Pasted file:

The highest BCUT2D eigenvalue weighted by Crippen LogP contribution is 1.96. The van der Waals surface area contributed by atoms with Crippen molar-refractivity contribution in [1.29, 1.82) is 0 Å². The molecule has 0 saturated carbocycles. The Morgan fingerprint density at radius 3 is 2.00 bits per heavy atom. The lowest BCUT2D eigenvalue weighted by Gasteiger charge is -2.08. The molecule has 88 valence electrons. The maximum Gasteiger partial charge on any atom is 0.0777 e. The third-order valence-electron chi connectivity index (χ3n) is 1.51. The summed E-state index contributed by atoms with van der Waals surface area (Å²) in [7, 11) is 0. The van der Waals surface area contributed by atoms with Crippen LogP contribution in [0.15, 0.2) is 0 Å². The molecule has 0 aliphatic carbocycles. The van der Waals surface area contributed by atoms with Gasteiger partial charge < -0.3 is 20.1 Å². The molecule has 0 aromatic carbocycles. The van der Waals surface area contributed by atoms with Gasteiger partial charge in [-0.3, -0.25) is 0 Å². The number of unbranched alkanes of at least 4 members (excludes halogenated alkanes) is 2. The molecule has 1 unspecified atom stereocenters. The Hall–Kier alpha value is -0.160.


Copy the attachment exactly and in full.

The highest BCUT2D eigenvalue weighted by Crippen LogP contribution is 1.96. The van der Waals surface area contributed by atoms with Crippen molar-refractivity contribution in [1.29, 1.82) is 0 Å². The molecule has 0 saturated carbocycles. The Morgan fingerprint density at radius 3 is 2.00 bits per heavy atom. The lowest BCUT2D eigenvalue weighted by Gasteiger charge is -2.08. The molecule has 88 valence electrons. The maximum Gasteiger partial charge on any atom is 0.0777 e. The third-order valence-electron chi connectivity index (χ3n) is 1.51. The summed E-state index contributed by atoms with van der Waals surface area (Å²) in [7, 11) is 0. The van der Waals surface area contributed by atoms with Crippen LogP contribution in [0.15, 0.2) is 0 Å². The molecule has 0 aliphatic carbocycles. The van der Waals surface area contributed by atoms with Gasteiger partial charge < -0.3 is 20.1 Å². The molecule has 0 aromatic carbocycles. The van der Waals surface area contributed by atoms with Gasteiger partial charge in [-0.3, -0.25) is 0 Å². The number of unbranched alkanes of at least 4 members (excludes halogenated alkanes) is 2. The molecule has 1 unspecified atom stereocenters. The Hall–Kier alpha value is -0.160.